If I think that I have made mortgage payments of a rough average of £500 per month for 32 years (I am 50 now), that comes to just under £200,000. If you add to that about £10,000 in moving and legal costs plus the £40,000 OH contributed less first OH's half of the big house... and consider that our house is worth about £300,000, we have made approximately £20,000 in a thirty year investment in property!!!!!! As we have certainly spent much more than that on home improvements and renovation over the years, I can safely say that buying houses is a mugs game! We have never added to the mortgage to consolidate loans or buy cars or holidays. A large proportion of my life has been focused on making ends meet which just would not have happened without a mortgage.

    But of course, that leaves out the big upside.... In a few years we will have no rent or mortgage to pay and we can choose where we live and how to decorate. I still don't think I would advise a young person to buy though.


    I seem to have ranted on. sorry about that!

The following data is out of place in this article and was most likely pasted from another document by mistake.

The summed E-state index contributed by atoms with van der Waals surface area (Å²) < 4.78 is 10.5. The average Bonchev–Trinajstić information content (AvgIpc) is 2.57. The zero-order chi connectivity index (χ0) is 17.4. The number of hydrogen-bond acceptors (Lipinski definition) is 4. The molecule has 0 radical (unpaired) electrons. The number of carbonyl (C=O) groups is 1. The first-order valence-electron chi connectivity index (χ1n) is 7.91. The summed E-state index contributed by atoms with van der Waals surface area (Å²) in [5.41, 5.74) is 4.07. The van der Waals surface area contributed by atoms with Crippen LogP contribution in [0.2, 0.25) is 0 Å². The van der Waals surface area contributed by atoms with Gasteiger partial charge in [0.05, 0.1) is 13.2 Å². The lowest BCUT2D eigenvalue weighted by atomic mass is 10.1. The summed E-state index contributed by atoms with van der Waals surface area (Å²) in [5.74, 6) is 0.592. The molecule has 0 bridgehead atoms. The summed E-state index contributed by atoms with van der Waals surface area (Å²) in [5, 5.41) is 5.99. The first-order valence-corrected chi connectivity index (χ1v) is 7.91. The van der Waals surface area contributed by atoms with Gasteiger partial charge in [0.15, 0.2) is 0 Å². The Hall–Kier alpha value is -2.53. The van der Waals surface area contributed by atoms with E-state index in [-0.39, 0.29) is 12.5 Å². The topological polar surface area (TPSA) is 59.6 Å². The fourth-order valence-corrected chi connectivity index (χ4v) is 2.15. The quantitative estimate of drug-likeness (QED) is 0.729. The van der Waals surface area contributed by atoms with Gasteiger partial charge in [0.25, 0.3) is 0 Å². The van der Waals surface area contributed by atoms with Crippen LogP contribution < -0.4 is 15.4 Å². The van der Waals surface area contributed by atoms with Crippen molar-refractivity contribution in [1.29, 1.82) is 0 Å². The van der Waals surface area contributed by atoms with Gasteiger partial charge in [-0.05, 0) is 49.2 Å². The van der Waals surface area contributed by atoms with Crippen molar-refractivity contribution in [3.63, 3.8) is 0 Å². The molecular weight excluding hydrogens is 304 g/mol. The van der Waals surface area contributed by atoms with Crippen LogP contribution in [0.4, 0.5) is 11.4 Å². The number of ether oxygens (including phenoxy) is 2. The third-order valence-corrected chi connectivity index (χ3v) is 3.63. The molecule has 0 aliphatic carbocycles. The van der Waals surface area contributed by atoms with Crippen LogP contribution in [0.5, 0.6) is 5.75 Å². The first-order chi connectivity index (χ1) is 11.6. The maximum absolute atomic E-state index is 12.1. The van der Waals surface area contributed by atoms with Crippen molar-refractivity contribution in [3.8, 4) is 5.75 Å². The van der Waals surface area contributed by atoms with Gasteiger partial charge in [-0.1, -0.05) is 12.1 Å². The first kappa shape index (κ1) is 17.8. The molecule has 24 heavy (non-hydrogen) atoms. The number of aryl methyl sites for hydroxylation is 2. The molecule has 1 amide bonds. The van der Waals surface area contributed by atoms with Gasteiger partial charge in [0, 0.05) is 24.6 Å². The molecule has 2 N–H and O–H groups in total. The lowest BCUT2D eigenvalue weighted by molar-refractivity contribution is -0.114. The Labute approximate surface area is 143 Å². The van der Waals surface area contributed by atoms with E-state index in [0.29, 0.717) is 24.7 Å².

Squirrel:j
    Paid off mortgage nine years early in 2013. Now picking and choosing our work to fit in with the rest of our lives!
    Still thrifty though, after all these years:D
  • SpiggleSpiggle Forumite
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    Hi stedwell,

    I'm an oldie too having turned 50 last August. Our challenge is to be mortgage free by my 55th birthday. You are putting a goodly amount away each month and should be congratulating yourself for what you achieve. Well done and I look forward to reading your updates.

    All the very best,
    Spigs
    Mortgage Free October 2013 :T
  • stedwellstedwell Forumite
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    Part of the Furniture 100 Posts Combo Breaker Mortgage-free Glee!
    Hello SSS.

    I agree with your sentiments and therefore get a bit cross with myself that we came very close to being mortgage free and then moved again! :mad: Still, hubby and the girls love the house and I suppose we can always downsize later. (Although it's not that big!:o)

    With regard to young people today - what alternative do they have? If they do not buy a house of their own then they will need to rent. Surely it is better to eventually own your own house than forever pay a landlord?

    Thanks for your comments Spiggle, although I am not sure how long we can maintain our overpayments. I had no idea how expensive teenage daughters can be!!!!:eek: I read you post today on your diary and hope things are sorted speedily for you on the health front.